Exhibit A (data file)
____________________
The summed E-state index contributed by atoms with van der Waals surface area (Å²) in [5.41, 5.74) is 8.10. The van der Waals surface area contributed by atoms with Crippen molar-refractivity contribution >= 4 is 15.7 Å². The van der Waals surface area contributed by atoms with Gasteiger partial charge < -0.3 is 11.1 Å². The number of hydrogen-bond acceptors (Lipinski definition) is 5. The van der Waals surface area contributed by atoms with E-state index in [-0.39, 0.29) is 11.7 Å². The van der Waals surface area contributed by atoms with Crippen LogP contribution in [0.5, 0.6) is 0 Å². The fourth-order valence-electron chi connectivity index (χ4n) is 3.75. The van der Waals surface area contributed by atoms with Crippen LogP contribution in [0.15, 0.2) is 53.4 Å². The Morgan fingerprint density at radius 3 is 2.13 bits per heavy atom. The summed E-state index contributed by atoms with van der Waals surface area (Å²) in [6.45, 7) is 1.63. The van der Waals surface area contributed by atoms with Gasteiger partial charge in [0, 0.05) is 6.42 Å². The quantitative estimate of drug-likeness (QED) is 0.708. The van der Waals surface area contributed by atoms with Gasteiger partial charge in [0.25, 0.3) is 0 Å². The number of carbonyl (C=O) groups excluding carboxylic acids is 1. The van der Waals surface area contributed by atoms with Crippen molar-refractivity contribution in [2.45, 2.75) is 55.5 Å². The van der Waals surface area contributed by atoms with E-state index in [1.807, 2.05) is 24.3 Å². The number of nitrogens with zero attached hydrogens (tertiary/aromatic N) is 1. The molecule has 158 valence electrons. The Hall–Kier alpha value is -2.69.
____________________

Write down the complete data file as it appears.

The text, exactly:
The summed E-state index contributed by atoms with van der Waals surface area (Å²) in [5.41, 5.74) is 8.10. The van der Waals surface area contributed by atoms with Crippen molar-refractivity contribution >= 4 is 15.7 Å². The van der Waals surface area contributed by atoms with Gasteiger partial charge < -0.3 is 11.1 Å². The number of hydrogen-bond acceptors (Lipinski definition) is 5. The van der Waals surface area contributed by atoms with E-state index in [-0.39, 0.29) is 11.7 Å². The van der Waals surface area contributed by atoms with Crippen LogP contribution in [0.5, 0.6) is 0 Å². The fourth-order valence-electron chi connectivity index (χ4n) is 3.75. The van der Waals surface area contributed by atoms with Crippen LogP contribution in [0.15, 0.2) is 53.4 Å². The Morgan fingerprint density at radius 3 is 2.13 bits per heavy atom. The summed E-state index contributed by atoms with van der Waals surface area (Å²) in [6.45, 7) is 1.63. The van der Waals surface area contributed by atoms with Gasteiger partial charge in [0, 0.05) is 6.42 Å². The quantitative estimate of drug-likeness (QED) is 0.708. The van der Waals surface area contributed by atoms with Gasteiger partial charge in [0.25, 0.3) is 0 Å². The number of carbonyl (C=O) groups excluding carboxylic acids is 1. The van der Waals surface area contributed by atoms with Crippen molar-refractivity contribution in [2.45, 2.75) is 55.5 Å². The van der Waals surface area contributed by atoms with E-state index in [1.807, 2.05) is 24.3 Å². The number of nitrogens with zero attached hydrogens (tertiary/aromatic N) is 1. The molecule has 158 valence electrons. The Hall–Kier alpha value is -2.69.